School Counselor Career Guide
A school counselor provides students with academic, career and college advice, as well as personal and social guidance. This can be accomplished through group counseling, individual counseling, developing a school’s counseling curriculum and the annual academic planning for each student. This guide provides further information on what school counselors do, how to become one, and the occupation’s salary and outlook.
School Counselor Job Description
School counselors play a very important role in the lives of students at public and private schools. Their primary objective is to help students in their school succeed and to make positive decisions that will affect their academic and personal development. This will include working closely not only with students, but also with their teachers and school administrators if necessary. Counselors may work in elementary, middle, or high schools, helping students in a variety of ways. Counselors mainly work in an office setting, but they also work in classrooms, observing students to define their needs. They are also required to guide troubled students and work with handicapped students.
School Counselor Requirements and Common Tasks
School counselors work with troubled students who may have behavioral problems or even issues originating from home. Aside from personal or emotional problems, counselors also help students in their academic lives, helping them develop better study habits. They may also help students to identify their interests and natural abilities, set achievable goals for the future, and work with them to create plans to reach those goals. In elementary schools, counselors may help teachers identify students who need extra help, have special needs, or behavioral issues. In the same vein, they might also help in identifying gifted students. Counselors teach elementary students how to study and to make sound decisions, which will hopefully set them up for later success. In middle schools and high schools, the school counselor plays an important role in advising students about possible colleges and careers. They also might counsel students on choosing classes that will support their longer-term goals. In high school, their job might include helping students write résumés, apply for jobs, and learn interviewing skills. Strong communication skills and compassion for others are essential in the career of counseling, since a genuine desire to help students succeed is at the heart of the profession.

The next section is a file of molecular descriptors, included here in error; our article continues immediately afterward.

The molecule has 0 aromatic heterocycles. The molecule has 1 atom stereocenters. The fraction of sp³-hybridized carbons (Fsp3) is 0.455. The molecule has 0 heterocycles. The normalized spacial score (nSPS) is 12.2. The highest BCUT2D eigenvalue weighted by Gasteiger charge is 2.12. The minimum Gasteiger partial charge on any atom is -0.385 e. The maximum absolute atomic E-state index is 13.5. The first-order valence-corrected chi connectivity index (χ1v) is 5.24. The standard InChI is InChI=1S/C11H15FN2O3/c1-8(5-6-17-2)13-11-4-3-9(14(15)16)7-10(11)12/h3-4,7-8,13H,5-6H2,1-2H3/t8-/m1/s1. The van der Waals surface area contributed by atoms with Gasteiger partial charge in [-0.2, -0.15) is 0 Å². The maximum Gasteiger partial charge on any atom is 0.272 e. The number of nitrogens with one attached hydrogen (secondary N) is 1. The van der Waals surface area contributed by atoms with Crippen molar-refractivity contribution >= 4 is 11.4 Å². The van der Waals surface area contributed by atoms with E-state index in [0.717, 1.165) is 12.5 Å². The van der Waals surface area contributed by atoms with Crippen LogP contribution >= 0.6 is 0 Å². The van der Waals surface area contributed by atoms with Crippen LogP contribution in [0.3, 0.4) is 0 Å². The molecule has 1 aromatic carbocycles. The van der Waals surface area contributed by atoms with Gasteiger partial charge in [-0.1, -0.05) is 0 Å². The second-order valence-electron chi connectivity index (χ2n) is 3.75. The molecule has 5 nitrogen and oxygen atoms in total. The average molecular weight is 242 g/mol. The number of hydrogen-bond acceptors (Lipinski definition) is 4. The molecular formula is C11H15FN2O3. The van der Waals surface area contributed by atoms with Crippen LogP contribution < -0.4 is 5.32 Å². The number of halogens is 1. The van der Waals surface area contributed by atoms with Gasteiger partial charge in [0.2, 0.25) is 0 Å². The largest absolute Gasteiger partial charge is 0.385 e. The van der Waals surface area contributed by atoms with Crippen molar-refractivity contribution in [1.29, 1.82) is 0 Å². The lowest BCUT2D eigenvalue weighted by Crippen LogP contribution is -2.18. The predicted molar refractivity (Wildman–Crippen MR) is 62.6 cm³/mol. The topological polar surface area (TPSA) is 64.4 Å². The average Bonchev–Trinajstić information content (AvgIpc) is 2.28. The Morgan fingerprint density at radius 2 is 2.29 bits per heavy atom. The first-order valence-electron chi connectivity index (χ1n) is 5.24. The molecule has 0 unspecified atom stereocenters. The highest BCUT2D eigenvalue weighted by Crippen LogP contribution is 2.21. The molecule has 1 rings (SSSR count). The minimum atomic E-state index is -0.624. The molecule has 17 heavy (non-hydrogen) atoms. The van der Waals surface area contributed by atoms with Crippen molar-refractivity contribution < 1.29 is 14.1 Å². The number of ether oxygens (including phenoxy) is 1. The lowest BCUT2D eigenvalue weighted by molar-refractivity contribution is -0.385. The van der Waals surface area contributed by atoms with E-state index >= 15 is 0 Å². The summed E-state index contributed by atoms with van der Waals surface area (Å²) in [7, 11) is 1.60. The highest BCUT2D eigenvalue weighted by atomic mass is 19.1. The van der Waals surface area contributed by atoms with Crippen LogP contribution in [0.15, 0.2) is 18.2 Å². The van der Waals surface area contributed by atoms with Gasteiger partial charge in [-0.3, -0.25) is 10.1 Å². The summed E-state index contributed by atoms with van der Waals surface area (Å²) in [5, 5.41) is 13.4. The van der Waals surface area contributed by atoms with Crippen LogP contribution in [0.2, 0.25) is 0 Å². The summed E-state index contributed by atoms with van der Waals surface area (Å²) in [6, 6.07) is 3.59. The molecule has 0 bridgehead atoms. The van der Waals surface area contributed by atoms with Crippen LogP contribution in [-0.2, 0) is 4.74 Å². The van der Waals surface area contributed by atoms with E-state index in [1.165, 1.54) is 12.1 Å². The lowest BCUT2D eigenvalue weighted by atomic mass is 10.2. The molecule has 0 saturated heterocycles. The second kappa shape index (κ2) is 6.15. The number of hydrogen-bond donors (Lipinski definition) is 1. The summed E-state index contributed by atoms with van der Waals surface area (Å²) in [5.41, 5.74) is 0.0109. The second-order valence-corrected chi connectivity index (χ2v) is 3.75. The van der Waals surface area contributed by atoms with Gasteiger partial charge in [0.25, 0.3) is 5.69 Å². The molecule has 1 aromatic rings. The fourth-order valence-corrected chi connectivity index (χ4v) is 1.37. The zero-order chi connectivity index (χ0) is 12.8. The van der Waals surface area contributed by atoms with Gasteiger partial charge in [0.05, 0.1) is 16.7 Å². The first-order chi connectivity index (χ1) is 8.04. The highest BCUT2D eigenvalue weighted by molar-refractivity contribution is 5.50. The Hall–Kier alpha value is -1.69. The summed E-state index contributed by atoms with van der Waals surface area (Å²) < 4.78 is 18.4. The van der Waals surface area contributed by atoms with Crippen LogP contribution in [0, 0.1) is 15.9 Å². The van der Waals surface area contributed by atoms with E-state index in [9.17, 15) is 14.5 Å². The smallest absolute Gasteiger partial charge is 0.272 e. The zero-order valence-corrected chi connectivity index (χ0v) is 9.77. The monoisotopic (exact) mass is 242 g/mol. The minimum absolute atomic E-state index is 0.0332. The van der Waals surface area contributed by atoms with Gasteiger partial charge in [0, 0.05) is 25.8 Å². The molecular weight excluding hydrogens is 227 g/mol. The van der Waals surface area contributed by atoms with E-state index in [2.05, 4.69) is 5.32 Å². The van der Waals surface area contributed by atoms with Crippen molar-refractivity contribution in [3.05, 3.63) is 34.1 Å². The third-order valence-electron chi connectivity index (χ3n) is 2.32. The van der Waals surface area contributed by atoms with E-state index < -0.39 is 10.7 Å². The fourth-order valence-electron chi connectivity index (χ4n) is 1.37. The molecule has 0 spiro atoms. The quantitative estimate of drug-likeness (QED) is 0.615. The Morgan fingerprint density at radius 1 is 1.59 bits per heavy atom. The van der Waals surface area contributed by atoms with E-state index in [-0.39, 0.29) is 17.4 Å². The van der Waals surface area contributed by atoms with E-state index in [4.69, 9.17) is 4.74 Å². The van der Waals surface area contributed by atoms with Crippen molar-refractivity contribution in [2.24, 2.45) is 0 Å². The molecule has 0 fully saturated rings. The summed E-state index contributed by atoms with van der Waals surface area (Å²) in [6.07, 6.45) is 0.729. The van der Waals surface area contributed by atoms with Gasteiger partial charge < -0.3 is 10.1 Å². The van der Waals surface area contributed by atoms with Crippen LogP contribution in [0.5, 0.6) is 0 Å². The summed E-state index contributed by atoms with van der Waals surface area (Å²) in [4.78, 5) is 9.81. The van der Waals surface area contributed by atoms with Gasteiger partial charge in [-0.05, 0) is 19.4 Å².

How to Become a School Counselor
For those seeking information on how to become a school counselor, the first step is to obtain a bachelor’s degree. Some courses that will help prospective counselors gain the skills needed to enter the profession are child psychology, communication, and social sciences. Most programs also include a period of field work, to gain real life experience in the field. Next, many states ask persons to complete graduate work or a master’s degree to become a school counselor. Suitable fields of study include education, career development, secondary school counseling, and related fields. Many public school systems also require a person to have a license to become a school counselor. In order to keep this license, the counselor will have to complete ongoing educational courses. Some states also prefer candidates to have a teaching certificate and a few years of teaching experience before becoming a school counselor. Finally, many states also require a counselor to acquire a certification from the state in which they will be working. The rules for this certification vary from state to state.